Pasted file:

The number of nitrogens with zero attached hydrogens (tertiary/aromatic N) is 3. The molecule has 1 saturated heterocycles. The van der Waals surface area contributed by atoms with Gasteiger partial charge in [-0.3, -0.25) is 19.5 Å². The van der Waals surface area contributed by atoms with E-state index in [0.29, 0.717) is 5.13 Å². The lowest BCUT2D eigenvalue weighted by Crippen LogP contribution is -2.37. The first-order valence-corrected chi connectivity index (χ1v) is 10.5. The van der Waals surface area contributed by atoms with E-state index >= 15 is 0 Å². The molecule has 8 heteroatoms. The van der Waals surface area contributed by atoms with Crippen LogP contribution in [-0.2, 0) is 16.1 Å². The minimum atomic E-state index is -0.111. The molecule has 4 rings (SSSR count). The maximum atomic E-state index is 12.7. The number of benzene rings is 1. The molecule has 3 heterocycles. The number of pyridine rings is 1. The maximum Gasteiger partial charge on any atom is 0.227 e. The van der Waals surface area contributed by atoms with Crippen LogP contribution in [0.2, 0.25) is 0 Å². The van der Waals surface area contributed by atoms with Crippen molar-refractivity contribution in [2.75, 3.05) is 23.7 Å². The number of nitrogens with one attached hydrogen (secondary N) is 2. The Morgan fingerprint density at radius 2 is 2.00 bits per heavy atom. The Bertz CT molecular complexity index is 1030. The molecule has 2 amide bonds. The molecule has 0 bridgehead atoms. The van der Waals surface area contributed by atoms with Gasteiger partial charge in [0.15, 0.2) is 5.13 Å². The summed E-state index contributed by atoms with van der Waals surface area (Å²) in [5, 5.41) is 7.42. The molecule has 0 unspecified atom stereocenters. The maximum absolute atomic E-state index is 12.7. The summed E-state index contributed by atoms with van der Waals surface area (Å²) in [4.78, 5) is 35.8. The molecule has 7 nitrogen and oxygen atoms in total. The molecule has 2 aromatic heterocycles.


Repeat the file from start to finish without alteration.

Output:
The number of nitrogens with zero attached hydrogens (tertiary/aromatic N) is 3. The molecule has 1 saturated heterocycles. The van der Waals surface area contributed by atoms with Gasteiger partial charge in [-0.3, -0.25) is 19.5 Å². The van der Waals surface area contributed by atoms with E-state index in [0.29, 0.717) is 5.13 Å². The lowest BCUT2D eigenvalue weighted by Crippen LogP contribution is -2.37. The first-order valence-corrected chi connectivity index (χ1v) is 10.5. The van der Waals surface area contributed by atoms with E-state index >= 15 is 0 Å². The molecule has 8 heteroatoms. The van der Waals surface area contributed by atoms with Crippen LogP contribution in [-0.2, 0) is 16.1 Å². The minimum atomic E-state index is -0.111. The molecule has 4 rings (SSSR count). The maximum atomic E-state index is 12.7. The number of benzene rings is 1. The molecule has 3 heterocycles. The number of pyridine rings is 1. The maximum Gasteiger partial charge on any atom is 0.227 e. The van der Waals surface area contributed by atoms with Crippen LogP contribution in [0.2, 0.25) is 0 Å². The van der Waals surface area contributed by atoms with Crippen molar-refractivity contribution in [2.75, 3.05) is 23.7 Å². The number of nitrogens with one attached hydrogen (secondary N) is 2. The Morgan fingerprint density at radius 2 is 2.00 bits per heavy atom. The Bertz CT molecular complexity index is 1030. The molecule has 2 amide bonds. The molecule has 0 bridgehead atoms. The van der Waals surface area contributed by atoms with Gasteiger partial charge in [0.15, 0.2) is 5.13 Å². The summed E-state index contributed by atoms with van der Waals surface area (Å²) in [5, 5.41) is 7.42. The molecule has 0 unspecified atom stereocenters. The maximum absolute atomic E-state index is 12.7. The summed E-state index contributed by atoms with van der Waals surface area (Å²) in [4.78, 5) is 35.8. The molecule has 7 nitrogen and oxygen atoms in total. The molecule has 2 aromatic heterocycles.